Review: Record of a Spaceborn Few (Wayfarers #3) by Becky Chambers

From the ground, we stand. From our ships, we live. By the stars, we hope.


Centuries after the last humans left Earth, the Exodus Fleet is a living relic, a place many are from but few outsiders have seen. Humanity has finally been accepted into the galactic community, but while this has opened doors for many, those who have not yet left for alien cities fear that their carefully cultivated way of life is under threat.

Tessa chose to stay home when her brother Ashby left for the stars, but has to question that decision when her position in the Fleet is threatened.

Kip, a reluctant young apprentice, itches for change but doesn’t know where to find it.

Sawyer, a lost and lonely newcomer, is just looking for a place to belong.

When a disaster rocks this already fragile community, those Exodans who still call the Fleet their home can no longer avoid the inescapable question:

What is the purpose of a ship that has reached its destination?

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My Thoughts:

Chambers has a way of bringing you in to care about characters throughout the universe she has crafted within the Wayfarers series. Record of a Spaceborn Few drew me like book one, Long Way to a Small Angry Planet did. In this installment, Chambers focuses on where humanity fits into space and the challenges they face. It is an interesting take compared to other novels in the series, which touch on non-human perspectives.

My favorite thing about Record of a Spaceborn Few is that it is a heartwarming story set in space. Science fiction has always interested me but felt intimidating to read. Chambers introduces readers to a story set within science fiction that is easy to digest. I have mentioned this before about Chambers’ work, but I need to repeat it. Chambers writes cozy science fiction. Her work is approachable and perfect for a casual read. There are no epic pew pew space battles nor complex technology jargon; instead, readers have familiar situations cast throughout space. While Chambers touches on advanced technology and political conflict, they are not the plot’s focus. If you are interested in science fiction but want more clarity about the complexity, start here with the Wayfarers series. That being said, this type of science fiction is only for some. Read a different book if you seek stories about complex military technology, space battles, powerful weapons, bad guys, and other science fiction stereotypes.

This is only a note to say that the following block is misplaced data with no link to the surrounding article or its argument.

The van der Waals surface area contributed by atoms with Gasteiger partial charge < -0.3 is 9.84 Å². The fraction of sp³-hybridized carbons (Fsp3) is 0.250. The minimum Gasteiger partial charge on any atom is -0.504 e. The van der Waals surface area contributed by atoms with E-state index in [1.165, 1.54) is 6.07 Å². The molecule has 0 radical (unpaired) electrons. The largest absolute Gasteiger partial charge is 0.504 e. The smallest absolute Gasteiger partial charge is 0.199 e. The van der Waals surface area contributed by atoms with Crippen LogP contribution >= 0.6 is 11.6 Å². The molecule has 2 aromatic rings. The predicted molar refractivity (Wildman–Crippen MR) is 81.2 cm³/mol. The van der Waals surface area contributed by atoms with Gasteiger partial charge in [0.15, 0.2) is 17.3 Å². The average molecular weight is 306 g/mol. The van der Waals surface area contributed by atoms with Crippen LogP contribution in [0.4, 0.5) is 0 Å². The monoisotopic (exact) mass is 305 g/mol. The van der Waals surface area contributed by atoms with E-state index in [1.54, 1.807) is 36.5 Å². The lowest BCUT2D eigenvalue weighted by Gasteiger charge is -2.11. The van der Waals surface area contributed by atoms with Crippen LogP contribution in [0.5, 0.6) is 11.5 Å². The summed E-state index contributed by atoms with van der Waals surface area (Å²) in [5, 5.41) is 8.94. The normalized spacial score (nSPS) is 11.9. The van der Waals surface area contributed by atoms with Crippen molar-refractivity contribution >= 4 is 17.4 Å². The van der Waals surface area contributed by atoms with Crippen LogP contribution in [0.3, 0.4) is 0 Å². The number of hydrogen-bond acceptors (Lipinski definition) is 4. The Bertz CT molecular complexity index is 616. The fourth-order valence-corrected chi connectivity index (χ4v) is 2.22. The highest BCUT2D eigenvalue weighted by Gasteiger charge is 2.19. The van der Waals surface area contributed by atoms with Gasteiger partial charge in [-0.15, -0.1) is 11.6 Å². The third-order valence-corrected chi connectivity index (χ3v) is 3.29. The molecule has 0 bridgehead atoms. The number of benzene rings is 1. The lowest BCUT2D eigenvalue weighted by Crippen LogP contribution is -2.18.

In A Record of a Spaceborn Few, Chambers explores ideas surrounding death, family, self-discovery, and belonging through the point of view of a handful of characters. Not every character has a happy ending, but there is growth within each. Be warned; you may shed a few tears as Chambers navigates death and the celebration of life. Characters make tough choices throughout the novel. After the death of an individual ripples through new sources, Tessa questions moving her family planet side. Many can relate to this dilemma, as we all find the places we fit best. Tessa was one of my favorite characters, and I enjoyed her brief reflections on Ashby’s life and their childhood. 

Compared to the other books within the Wayfarers series, this is my second favorite under Long Way to a Small Angry Planet. There are a few callbacks to characters and events within Long Way to a Small Angry Planet that flowed better for me than they did in A Closed and Common Orbit. Regardless, you can read these books in any order. I recommend publication order but could have skipped book two.

Should you read Record of a Spaceborn few?

Yes! I really enjoyed Record of a Spaceborn Few, a great novel to read with a cup of coffee and box of tissues.

Check out my reviews of the Wayfarers series:

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